Wednesday, June 9, 1999

Rails could
have stopped
harbor death

OSHA issues a notice to Hawaii
Stevedores, and an investigator
says the pier at Barbers Point
lacked needed safety devices

By Jaymes K. Song


Federal investigators say safety rails could have prevented a fatal accident at Barbers Point deep-draft harbor two weeks ago.

Honolulu-based Hawaii Stevedores Inc. was issued an "imminent danger notice" Friday by the Occupational Safety and Health Administration for not having the rails, which are required by law, or curbs installed at Piers 5 and 6, U.S. Department of Labor officials said yesterday.

The warning is to notify workers of the danger at the site and advise drivers to avoid the area near dock edges.

"We identified a violation and we found a problem with the pier at Barbers Point," said Alan Traenkner, OSHA's director of enforcement and investigations in San Francisco.

The harbor is where Hawaii Stevedores' operation supervisor Edgar Fernandez drowned after he backed a forklift off the dock, which had no guardrail, on May 25.

"We believe the lack of (railings), contributed to the accident," Traenkner said.

Theo Rohr, who helped pull Fernandez from the water, said railings would have prevented the death.

A temporary railing was erected at Barbers Point a couple of days after the accident.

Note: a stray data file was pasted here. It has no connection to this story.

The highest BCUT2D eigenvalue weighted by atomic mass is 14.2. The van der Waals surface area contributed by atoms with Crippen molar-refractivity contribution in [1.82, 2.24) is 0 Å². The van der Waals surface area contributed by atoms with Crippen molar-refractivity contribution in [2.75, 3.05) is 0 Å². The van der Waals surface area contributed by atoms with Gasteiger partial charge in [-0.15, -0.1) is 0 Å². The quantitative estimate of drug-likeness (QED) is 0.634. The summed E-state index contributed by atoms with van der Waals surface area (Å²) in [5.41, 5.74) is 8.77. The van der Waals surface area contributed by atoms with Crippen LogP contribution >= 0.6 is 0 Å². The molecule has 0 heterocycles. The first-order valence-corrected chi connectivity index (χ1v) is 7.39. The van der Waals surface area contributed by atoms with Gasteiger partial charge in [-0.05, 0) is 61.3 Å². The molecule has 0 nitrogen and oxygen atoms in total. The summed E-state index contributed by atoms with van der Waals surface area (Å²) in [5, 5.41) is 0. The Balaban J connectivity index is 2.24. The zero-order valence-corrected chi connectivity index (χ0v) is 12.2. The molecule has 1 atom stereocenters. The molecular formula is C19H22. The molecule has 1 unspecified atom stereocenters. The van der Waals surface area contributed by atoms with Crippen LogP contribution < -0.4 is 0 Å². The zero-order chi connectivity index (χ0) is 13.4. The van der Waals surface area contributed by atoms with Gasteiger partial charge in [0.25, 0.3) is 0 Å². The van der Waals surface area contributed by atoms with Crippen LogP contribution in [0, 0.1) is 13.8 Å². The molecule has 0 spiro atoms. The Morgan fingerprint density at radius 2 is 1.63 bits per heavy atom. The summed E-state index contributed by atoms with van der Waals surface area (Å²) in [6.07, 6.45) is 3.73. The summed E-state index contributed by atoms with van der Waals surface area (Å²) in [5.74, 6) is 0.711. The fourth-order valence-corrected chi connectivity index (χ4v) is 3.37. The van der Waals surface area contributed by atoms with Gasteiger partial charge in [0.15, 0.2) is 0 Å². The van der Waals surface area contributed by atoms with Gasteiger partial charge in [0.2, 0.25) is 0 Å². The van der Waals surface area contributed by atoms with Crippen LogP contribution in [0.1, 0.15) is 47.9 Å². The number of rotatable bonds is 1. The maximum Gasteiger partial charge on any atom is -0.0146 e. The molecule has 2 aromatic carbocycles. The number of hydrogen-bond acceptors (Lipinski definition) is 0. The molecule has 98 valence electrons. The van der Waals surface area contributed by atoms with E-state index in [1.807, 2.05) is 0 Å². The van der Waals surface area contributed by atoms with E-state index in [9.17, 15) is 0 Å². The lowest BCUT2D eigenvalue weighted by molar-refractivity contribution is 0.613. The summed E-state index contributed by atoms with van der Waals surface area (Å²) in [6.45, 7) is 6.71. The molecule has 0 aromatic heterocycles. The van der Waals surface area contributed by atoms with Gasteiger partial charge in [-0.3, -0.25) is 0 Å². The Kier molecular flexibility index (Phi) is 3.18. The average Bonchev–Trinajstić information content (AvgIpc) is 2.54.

Hawaii Stevedores and OSHA are continuing to investigate why Fernandez, a veteran and skilled stevedore, backed off the dock.

The city is investigating why it took 19 minutes for ambulances to arrive at the scene.

"We have always been in compliance and will continue to be," said Kenneth Hipp, attorney for Hawaii Stevedores. "We don't believe we committed any violations."

The state must maintain the location, Hipp said. Hawaii Stevedores has not been cited for the Fernandez accident.

"We don't have the right to change the piers," Hipp said. "When we do work in the area, we're responsible to make sure they're safe in the area. And we've done that." The state Harbors Division had no comment.

In an accident in which an employee was injured in a fall in December, Hawaii Stevedores has contested a $135,000 fine that OSHA issued last week.

OSHA said the company was cited for five violations in connection with the fall. Hawaii Stevedores has also been cited 40 previous times in the 1990s. Included in the previous violations was a $18,000 fine given to Hawaii Stevedores in 1993 for violating "fall protection" laws.

According to OSHA, the company did not train its employees or take steps in fall protection, which caused the latest monetary fine to increase. "That's why we're frustrated," Traenkner said.

Hipp said he couldn't comment on prior violations.

2 deaths, 2 injuries

Accidents involving Hawaii Stevedores:

Bullet May 25, 1999: Edgar Fernandez, 56, was killed after he backed a forklift off the pier and into the water. OSHA said the pier was not equipped with the proper rails to prevent the vehicle from falling off the dock. The investigation is continuing.

Bullet Dec. 4, 1998: Ron Saffery, 54, was injured when he fell 32 feet from the top of shipping containers stacked four high. OSHA said Saffery didn't have the required fall protection or training. Hawaii Stevedores fined $135,000 for five violations.

Bullet Jan. 2, 1996: A 36-year-old man was injured when the truck he was driving was lifted 15 feet by a crane, then dropped. Hawaii Stevedores fined $4,000 for one violation.

Bullet June 11, 1994: A man was killed after he was run over by a five-ton Caterpillar truck. Hawaii Stevedores fined $15,000 for three violations.

Source: U.S. Occupational Safety & Health Administration

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